Important 529 Plan Facts You May Not Know
A 529 plan is a highly advantageous way to save for a child’s or grandchild’s college education or pay for elementary or secondary school tuition. Earnings grow tax-deferred and avoid federal—and, in most cases, state—income tax when used to pay for qualified education expenses.
Withdrawals from a 529 not used for qualified education expenses are subject to a 10% tax penalty in addition to ordinary federal and state income taxes on earnings.
Of course, this is nothing you don’t already know. But, did you know…?
Ten Little-Known 529 Facts
- The cost of registered apprenticeship programs (for example, engineering or manufacturing) can be paid with 529 savings.
- Unused 529 balances can be transferred from one beneficiary to another tax-free.
- A 529 plan can be rolled over to a different state plan. This tax-free rollover is limited to once every 12-month period for the same beneficiary.
- Funds may be used to pay for tuition at certain international schools. Check out the U.S. Department of Education’s list of qualified higher education institutions.
- Gap year and college credit classes are qualified education expenses. If a child wants to participate in a gap year program partnered with a college or university (e.g., study abroad, wilderness survival), those expenses can be met with 529 savings.
- In situations where a child receives a scholarship or grant, an equal amount can be withdrawn from the 529 without incurring the 10% tax penalty. Other instances of withdrawals that can avoid the 10% penalty include if the student attends a U.S. military academy, dies or becomes disabled, or receives funding help from a qualifying employer-assisted college savings program.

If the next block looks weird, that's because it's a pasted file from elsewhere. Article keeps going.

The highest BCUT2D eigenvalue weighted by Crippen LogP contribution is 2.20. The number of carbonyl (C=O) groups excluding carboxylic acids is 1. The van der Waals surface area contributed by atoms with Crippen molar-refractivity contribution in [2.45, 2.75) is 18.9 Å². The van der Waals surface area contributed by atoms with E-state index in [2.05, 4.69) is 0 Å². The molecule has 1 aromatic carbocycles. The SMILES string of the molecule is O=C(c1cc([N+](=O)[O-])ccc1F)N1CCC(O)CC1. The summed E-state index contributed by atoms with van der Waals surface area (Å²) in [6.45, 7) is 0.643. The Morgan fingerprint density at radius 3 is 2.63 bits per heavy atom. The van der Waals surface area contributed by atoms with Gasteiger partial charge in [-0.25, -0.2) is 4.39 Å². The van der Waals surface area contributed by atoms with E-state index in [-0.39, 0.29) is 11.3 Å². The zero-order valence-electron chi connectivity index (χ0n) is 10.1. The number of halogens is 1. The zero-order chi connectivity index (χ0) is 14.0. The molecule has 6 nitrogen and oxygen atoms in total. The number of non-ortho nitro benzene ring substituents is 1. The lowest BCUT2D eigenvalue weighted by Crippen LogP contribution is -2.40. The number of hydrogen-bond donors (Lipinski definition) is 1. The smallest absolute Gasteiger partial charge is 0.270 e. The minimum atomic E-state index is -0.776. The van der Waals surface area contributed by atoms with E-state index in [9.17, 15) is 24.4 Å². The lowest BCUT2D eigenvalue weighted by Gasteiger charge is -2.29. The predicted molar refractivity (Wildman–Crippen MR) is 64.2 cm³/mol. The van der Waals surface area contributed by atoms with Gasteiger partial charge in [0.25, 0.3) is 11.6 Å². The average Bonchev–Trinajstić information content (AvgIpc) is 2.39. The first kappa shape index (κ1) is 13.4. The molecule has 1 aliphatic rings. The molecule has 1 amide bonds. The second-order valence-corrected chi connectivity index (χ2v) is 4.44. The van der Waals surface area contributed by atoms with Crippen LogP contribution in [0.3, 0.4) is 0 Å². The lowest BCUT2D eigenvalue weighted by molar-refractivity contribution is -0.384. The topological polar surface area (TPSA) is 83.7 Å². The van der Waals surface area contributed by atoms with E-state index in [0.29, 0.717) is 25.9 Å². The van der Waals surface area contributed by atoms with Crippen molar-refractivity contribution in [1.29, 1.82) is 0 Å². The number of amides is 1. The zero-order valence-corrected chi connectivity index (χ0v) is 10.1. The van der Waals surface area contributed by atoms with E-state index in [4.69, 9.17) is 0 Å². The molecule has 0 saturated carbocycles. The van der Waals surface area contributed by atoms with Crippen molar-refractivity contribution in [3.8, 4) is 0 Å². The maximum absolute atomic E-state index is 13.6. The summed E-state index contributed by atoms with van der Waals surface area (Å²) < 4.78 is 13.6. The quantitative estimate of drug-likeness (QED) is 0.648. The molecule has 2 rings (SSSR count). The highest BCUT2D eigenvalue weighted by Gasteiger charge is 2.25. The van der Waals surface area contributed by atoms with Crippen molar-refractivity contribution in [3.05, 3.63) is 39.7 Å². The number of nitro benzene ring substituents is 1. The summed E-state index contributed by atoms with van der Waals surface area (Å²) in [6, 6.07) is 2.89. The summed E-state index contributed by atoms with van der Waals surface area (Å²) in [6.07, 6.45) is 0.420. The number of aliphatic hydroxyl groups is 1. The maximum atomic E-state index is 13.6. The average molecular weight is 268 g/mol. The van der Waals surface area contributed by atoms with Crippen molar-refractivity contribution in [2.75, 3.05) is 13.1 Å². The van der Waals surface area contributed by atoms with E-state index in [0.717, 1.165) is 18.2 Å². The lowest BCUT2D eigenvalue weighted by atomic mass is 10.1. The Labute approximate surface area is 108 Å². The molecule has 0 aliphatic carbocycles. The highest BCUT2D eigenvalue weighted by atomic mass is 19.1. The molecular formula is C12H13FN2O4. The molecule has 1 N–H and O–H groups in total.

- 529 assets can be used to pay off up to $10,000 in certain student loan debt.
- In cases where a beneficiary does not go to college or there are remaining funds, the ownership of a 529 can be transferred to the beneficiary for him or her to decide what to do with the funds.
- A 529 plan does not expire. So, if the original beneficiary doesn’t go to college, the funds can be used to pay for a grandchild’s schooling.
- 529 assets may be transferrable to an Achieving a Better Life Experience (ABLE) account in the event a child becomes disabled to help pay for expenses related to his or her disability.
As a financial advisor can readily see, many of these little-known facts make 529 plans an exceptionally flexible financial solution that should widen their welcome and usage among clients.
Please reference disclosures: https://blog.americanportfolios.com/disclosures/